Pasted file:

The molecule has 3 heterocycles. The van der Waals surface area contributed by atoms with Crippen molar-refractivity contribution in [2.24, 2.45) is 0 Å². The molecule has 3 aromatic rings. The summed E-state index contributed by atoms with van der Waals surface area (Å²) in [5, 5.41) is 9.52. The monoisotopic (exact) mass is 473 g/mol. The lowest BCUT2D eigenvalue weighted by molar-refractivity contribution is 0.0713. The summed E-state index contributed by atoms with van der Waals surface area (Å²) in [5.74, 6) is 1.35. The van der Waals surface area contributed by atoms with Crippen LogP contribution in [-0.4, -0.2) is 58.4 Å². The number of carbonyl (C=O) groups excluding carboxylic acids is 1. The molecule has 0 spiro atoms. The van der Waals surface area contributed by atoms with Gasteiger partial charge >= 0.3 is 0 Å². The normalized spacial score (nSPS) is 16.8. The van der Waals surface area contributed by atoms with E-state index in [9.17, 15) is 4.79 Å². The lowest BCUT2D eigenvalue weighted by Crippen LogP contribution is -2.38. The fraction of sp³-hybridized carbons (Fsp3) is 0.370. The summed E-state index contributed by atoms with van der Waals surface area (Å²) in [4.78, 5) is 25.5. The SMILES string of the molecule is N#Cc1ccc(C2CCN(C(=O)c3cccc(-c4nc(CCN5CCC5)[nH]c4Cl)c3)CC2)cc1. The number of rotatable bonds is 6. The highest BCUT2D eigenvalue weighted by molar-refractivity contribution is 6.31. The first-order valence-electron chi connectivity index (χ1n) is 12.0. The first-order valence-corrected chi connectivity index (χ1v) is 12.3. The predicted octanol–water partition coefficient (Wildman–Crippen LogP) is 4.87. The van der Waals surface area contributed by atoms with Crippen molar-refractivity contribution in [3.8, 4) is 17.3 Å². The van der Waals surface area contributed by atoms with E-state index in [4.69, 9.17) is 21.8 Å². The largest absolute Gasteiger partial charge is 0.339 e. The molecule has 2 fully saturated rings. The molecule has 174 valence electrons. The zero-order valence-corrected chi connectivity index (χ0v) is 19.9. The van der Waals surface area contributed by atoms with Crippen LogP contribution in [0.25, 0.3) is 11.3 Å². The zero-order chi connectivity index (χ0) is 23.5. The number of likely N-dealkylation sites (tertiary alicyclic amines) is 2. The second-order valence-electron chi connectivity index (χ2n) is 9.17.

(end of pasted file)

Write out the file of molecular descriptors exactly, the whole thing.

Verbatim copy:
The molecule has 3 heterocycles. The van der Waals surface area contributed by atoms with Crippen molar-refractivity contribution in [2.24, 2.45) is 0 Å². The molecule has 3 aromatic rings. The summed E-state index contributed by atoms with van der Waals surface area (Å²) in [5, 5.41) is 9.52. The monoisotopic (exact) mass is 473 g/mol. The lowest BCUT2D eigenvalue weighted by molar-refractivity contribution is 0.0713. The summed E-state index contributed by atoms with van der Waals surface area (Å²) in [5.74, 6) is 1.35. The van der Waals surface area contributed by atoms with Crippen LogP contribution in [-0.4, -0.2) is 58.4 Å². The number of carbonyl (C=O) groups excluding carboxylic acids is 1. The molecule has 0 spiro atoms. The van der Waals surface area contributed by atoms with Gasteiger partial charge >= 0.3 is 0 Å². The normalized spacial score (nSPS) is 16.8. The van der Waals surface area contributed by atoms with E-state index in [9.17, 15) is 4.79 Å². The lowest BCUT2D eigenvalue weighted by Crippen LogP contribution is -2.38. The fraction of sp³-hybridized carbons (Fsp3) is 0.370. The summed E-state index contributed by atoms with van der Waals surface area (Å²) in [4.78, 5) is 25.5. The SMILES string of the molecule is N#Cc1ccc(C2CCN(C(=O)c3cccc(-c4nc(CCN5CCC5)[nH]c4Cl)c3)CC2)cc1. The number of rotatable bonds is 6. The highest BCUT2D eigenvalue weighted by molar-refractivity contribution is 6.31. The first-order valence-electron chi connectivity index (χ1n) is 12.0. The first-order valence-corrected chi connectivity index (χ1v) is 12.3. The predicted octanol–water partition coefficient (Wildman–Crippen LogP) is 4.87. The van der Waals surface area contributed by atoms with Crippen molar-refractivity contribution in [3.8, 4) is 17.3 Å². The van der Waals surface area contributed by atoms with E-state index in [4.69, 9.17) is 21.8 Å². The largest absolute Gasteiger partial charge is 0.339 e. The molecule has 2 fully saturated rings. The molecule has 174 valence electrons. The zero-order valence-corrected chi connectivity index (χ0v) is 19.9. The van der Waals surface area contributed by atoms with Crippen LogP contribution in [0.25, 0.3) is 11.3 Å². The zero-order chi connectivity index (χ0) is 23.5. The number of likely N-dealkylation sites (tertiary alicyclic amines) is 2. The second-order valence-electron chi connectivity index (χ2n) is 9.17.